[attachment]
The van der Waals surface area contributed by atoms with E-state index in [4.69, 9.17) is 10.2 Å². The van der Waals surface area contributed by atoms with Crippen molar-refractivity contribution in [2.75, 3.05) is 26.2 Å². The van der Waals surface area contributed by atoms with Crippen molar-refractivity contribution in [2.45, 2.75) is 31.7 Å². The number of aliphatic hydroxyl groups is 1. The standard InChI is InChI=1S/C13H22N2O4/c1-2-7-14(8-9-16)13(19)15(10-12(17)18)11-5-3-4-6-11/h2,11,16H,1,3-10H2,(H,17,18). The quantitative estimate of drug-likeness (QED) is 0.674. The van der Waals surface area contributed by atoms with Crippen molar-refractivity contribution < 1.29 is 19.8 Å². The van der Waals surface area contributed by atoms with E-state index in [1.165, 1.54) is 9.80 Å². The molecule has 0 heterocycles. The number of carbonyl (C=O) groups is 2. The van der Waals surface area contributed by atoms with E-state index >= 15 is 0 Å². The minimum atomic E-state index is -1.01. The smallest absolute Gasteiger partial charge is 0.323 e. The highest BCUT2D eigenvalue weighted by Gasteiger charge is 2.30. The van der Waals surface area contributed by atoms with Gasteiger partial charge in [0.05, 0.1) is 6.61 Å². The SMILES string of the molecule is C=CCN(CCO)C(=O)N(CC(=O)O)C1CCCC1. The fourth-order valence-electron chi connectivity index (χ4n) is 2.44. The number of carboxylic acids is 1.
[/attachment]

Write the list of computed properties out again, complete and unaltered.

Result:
The van der Waals surface area contributed by atoms with E-state index in [4.69, 9.17) is 10.2 Å². The van der Waals surface area contributed by atoms with Crippen molar-refractivity contribution in [2.75, 3.05) is 26.2 Å². The van der Waals surface area contributed by atoms with Crippen molar-refractivity contribution in [2.45, 2.75) is 31.7 Å². The number of aliphatic hydroxyl groups is 1. The standard InChI is InChI=1S/C13H22N2O4/c1-2-7-14(8-9-16)13(19)15(10-12(17)18)11-5-3-4-6-11/h2,11,16H,1,3-10H2,(H,17,18). The quantitative estimate of drug-likeness (QED) is 0.674. The van der Waals surface area contributed by atoms with Crippen molar-refractivity contribution < 1.29 is 19.8 Å². The van der Waals surface area contributed by atoms with E-state index in [1.165, 1.54) is 9.80 Å². The molecule has 0 heterocycles. The number of carbonyl (C=O) groups is 2. The van der Waals surface area contributed by atoms with E-state index >= 15 is 0 Å². The minimum atomic E-state index is -1.01. The smallest absolute Gasteiger partial charge is 0.323 e. The highest BCUT2D eigenvalue weighted by Gasteiger charge is 2.30. The van der Waals surface area contributed by atoms with Gasteiger partial charge in [0.05, 0.1) is 6.61 Å². The SMILES string of the molecule is C=CCN(CCO)C(=O)N(CC(=O)O)C1CCCC1. The fourth-order valence-electron chi connectivity index (χ4n) is 2.44. The number of carboxylic acids is 1.